The food samaritans
Prayers, breaking a month-long fast and celebrations with family and friends are as much a part of Eid as is charity. And this year, charity was directed to the guest workers who have been enduring challenging times during the
Before 11 trains departed from the three stations in Bengaluru on Monday, the volunteers had packed 1,00,000 rotis and several meal packets to ensure that the guest workers would have something to eat during their journey home.
Since May 3, the NGO has been supplying food to guest workers who had started departing to their home town on the Shramik special trains. So far, they have served 2,64,100 meals, 10,56,400 rotis and 2,64,100 litres of water to 1,32,050 passengers of 80 trains. The South Western Railway (SWR), which had roped in the NGO for help, said their work has been ‘simply wonderful’.
We sat up through the night to pack 1,00,000 rotis, pickle, dates, two water bottles, biscuits, buns and jam sachets. For Eid, we added a sweet to the packet
— Masabb Hafeez Mecci from Mercy Mission
Masabb Hafeez Mecci from Mercy Mission said, “Every night over 60-70 volunteers would get together to pack food for guest workers. Though some of us thought we could postpone the work on the eve of Eid, we decided against it as that would deprive the guest workers who were leaving on Monday, of food. So we sat the whole night to pack the 1,00,000 rotis and other items.”
Mecci said that one meal packet comprises four rotis, pickle, dates, two water bottles, biscuits, buns and jam sachets. “For Eid, we added a sweet to the packet.”
How it’s done
The NGO has three kitchens in Bengaluru – at Electronics City, Padmanabhanagar and Koramangala where the rotis are cooked every day. “The number of rotis depends on the number of trains scheduled to depart the next day. Once the rotis are made, they are sent to the packing centre at Basavanagudi where volunteers pack them from 10 pm to 2 am.”
When BM visited the warehouse where packing was under way, we saw the volunteers working without a break. There were a few seven-year-olds and nine-year-olds, helping their families too.
Once packed, over 100 volunteers carry the meal packets from the warehouse to different stations around 11 am. The food packets are arranged on a table outside the station so that passengers walking into the station can pick up a packet.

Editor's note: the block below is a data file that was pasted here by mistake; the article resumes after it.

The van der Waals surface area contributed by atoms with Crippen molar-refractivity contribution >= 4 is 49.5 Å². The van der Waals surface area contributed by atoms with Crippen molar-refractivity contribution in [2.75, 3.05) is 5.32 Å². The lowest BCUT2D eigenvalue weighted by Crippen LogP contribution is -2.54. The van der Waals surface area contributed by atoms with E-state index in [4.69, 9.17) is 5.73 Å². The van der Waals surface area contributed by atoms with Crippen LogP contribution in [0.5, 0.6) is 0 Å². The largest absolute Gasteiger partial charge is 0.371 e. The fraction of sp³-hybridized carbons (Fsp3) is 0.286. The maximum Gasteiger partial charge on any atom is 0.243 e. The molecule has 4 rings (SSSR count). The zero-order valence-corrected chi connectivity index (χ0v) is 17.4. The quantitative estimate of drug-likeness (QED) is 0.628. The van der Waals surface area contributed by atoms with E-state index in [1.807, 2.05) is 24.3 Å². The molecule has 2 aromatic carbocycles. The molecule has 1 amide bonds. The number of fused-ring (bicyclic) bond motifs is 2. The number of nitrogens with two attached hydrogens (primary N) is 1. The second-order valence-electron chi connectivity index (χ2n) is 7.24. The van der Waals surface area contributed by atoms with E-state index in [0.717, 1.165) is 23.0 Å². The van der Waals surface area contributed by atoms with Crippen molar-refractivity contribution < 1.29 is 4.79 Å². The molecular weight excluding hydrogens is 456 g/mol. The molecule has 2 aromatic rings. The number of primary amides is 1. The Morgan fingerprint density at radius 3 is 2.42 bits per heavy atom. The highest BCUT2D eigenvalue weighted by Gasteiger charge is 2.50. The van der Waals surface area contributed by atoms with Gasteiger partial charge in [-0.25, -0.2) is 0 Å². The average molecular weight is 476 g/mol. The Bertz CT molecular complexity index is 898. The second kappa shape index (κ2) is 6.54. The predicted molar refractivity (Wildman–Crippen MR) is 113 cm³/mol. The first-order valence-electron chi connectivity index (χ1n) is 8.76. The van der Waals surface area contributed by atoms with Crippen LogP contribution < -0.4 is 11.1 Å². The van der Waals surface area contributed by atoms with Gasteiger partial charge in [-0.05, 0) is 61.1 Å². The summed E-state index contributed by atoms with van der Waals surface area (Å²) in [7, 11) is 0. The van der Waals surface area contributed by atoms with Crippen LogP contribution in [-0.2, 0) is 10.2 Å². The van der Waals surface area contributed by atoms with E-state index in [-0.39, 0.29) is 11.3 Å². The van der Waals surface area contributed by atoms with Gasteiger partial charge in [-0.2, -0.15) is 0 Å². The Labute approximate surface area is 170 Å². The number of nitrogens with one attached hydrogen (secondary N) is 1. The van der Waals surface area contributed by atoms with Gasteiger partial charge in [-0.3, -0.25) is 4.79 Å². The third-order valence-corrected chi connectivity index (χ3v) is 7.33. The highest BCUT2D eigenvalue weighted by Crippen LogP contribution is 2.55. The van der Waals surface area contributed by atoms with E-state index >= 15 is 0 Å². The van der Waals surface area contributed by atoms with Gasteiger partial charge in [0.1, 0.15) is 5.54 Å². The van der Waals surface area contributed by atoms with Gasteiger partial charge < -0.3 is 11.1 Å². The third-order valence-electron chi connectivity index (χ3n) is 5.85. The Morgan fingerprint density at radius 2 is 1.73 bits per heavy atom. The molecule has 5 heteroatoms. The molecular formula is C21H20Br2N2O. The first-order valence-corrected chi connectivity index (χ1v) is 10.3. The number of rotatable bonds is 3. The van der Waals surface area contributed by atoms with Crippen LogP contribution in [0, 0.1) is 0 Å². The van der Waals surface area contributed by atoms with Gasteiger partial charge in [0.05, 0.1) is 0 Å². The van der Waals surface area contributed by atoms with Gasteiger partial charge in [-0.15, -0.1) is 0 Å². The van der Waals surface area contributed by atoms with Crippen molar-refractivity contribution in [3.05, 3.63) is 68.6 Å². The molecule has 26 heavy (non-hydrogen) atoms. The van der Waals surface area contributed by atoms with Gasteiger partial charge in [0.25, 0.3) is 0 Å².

On Monday, the volunteers took their families along with them to distribute food packets to the guest workers at the railway stations. They said that it was their way of celebrating this year’s low-key Eid. On Sunday evening, a group of Sikhs from the city joined hands with Mercy Mission to help distribute the food packets. After the distribution, the volunteers stayed on at the railway station to host an Iftaar for their Sikh friends.
Mohammed Ismail, another volunteer, said, “Funds for the rotis were partly given by the Azim Premji Foundation. There are many NGOs under the umbrella of Mercy Mission and all their funds are put together for this effort. None of the volunteers are paid, but they all come every night for this job.”
Ismail added that the distribution of food packets is being carried out with support from the government. “We are working in co-ordination with the South Western Railways (SWR) and the Department of Labour,” he said.
Apart from this, Mercy Mission has distributed over 80,000 ration kits and food packets in response to calls for help. “We have also set up a helpline number and published it on WhatsApp groups through which we get calls for food and ration kits,” said Mecci.
Lunch served at Palace Grounds
Ever since Palace Grounds became the nodal point for guest workers to collect passes to board trains, several policemen, health workers, ASHA workers and other volunteers have been working tirelessly there. “We serve hot food to the health workers, police and ASHA workers. We have served ghee rice and paneer and other items for lunch,” said a volunteer.
They have also prepared separate kits for women travellers. Ismail said, “We are giving sanitary napkins and hygiene kits to women to take on the trains.”
Praise from SWR
Ajay Kumar Singh, General Manager of South Western Railways (SWR), told BM, “The work of these volunteers is simply wonderful. The labour department is also coordinating with them. They have been sending 100 volunteers to every station from the time the Shramik trains started. They were fasting every day during Ramzaan but despite that they continued to work to help the guest workers.”
Singh said that from one station, nearly five trains depart every day, taking with them 7,500 people. “Initially it was stressful, but later on we realised that keeping packets on the table and allowing them to pick it up one by one was a workable idea,” added Singh.